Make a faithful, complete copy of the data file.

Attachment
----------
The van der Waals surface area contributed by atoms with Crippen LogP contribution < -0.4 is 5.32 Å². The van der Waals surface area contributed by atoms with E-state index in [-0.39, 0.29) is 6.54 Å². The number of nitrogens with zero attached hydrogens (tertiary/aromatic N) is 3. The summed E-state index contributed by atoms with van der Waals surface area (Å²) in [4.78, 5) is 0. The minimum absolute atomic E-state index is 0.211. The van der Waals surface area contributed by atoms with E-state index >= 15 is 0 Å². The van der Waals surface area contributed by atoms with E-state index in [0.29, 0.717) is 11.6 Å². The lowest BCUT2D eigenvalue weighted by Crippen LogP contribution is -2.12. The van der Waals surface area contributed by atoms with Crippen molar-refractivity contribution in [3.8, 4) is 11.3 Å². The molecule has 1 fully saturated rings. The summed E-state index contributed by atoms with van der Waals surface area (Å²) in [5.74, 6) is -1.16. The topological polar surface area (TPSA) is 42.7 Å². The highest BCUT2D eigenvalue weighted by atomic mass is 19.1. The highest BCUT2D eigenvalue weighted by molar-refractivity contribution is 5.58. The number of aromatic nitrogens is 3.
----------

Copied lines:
The van der Waals surface area contributed by atoms with Crippen LogP contribution < -0.4 is 5.32 Å². The van der Waals surface area contributed by atoms with E-state index in [-0.39, 0.29) is 6.54 Å². The number of nitrogens with zero attached hydrogens (tertiary/aromatic N) is 3. The summed E-state index contributed by atoms with van der Waals surface area (Å²) in [4.78, 5) is 0. The minimum absolute atomic E-state index is 0.211. The van der Waals surface area contributed by atoms with E-state index >= 15 is 0 Å². The van der Waals surface area contributed by atoms with E-state index in [0.29, 0.717) is 11.6 Å². The lowest BCUT2D eigenvalue weighted by Crippen LogP contribution is -2.12. The van der Waals surface area contributed by atoms with Crippen molar-refractivity contribution in [3.8, 4) is 11.3 Å². The molecule has 1 fully saturated rings. The summed E-state index contributed by atoms with van der Waals surface area (Å²) in [5.74, 6) is -1.16. The topological polar surface area (TPSA) is 42.7 Å². The highest BCUT2D eigenvalue weighted by atomic mass is 19.1. The highest BCUT2D eigenvalue weighted by molar-refractivity contribution is 5.58. The number of aromatic nitrogens is 3.